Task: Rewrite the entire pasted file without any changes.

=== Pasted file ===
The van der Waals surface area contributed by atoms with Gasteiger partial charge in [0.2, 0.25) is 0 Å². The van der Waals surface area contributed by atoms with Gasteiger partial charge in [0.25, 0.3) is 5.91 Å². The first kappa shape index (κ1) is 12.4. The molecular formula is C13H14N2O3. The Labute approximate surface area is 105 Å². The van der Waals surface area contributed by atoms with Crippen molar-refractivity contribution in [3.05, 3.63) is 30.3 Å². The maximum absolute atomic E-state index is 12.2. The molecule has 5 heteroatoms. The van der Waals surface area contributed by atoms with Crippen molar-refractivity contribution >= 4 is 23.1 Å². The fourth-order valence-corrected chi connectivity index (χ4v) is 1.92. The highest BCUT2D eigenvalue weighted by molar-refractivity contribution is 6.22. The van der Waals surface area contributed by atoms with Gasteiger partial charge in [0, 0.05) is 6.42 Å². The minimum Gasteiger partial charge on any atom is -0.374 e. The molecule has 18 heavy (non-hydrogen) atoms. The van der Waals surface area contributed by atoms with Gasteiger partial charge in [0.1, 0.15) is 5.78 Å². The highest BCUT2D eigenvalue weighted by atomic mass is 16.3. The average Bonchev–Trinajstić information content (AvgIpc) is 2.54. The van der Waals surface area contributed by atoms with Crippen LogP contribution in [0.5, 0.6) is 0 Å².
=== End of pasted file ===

The van der Waals surface area contributed by atoms with Gasteiger partial charge in [0.2, 0.25) is 0 Å². The van der Waals surface area contributed by atoms with Gasteiger partial charge in [0.25, 0.3) is 5.91 Å². The first kappa shape index (κ1) is 12.4. The molecular formula is C13H14N2O3. The Labute approximate surface area is 105 Å². The van der Waals surface area contributed by atoms with Crippen molar-refractivity contribution in [3.05, 3.63) is 30.3 Å². The maximum absolute atomic E-state index is 12.2. The molecule has 5 heteroatoms. The van der Waals surface area contributed by atoms with Crippen molar-refractivity contribution >= 4 is 23.1 Å². The fourth-order valence-corrected chi connectivity index (χ4v) is 1.92. The highest BCUT2D eigenvalue weighted by molar-refractivity contribution is 6.22. The van der Waals surface area contributed by atoms with Gasteiger partial charge in [0, 0.05) is 6.42 Å². The minimum Gasteiger partial charge on any atom is -0.374 e. The molecule has 18 heavy (non-hydrogen) atoms. The van der Waals surface area contributed by atoms with Gasteiger partial charge in [0.1, 0.15) is 5.78 Å². The highest BCUT2D eigenvalue weighted by atomic mass is 16.3. The average Bonchev–Trinajstić information content (AvgIpc) is 2.54. The van der Waals surface area contributed by atoms with Crippen LogP contribution in [0.5, 0.6) is 0 Å².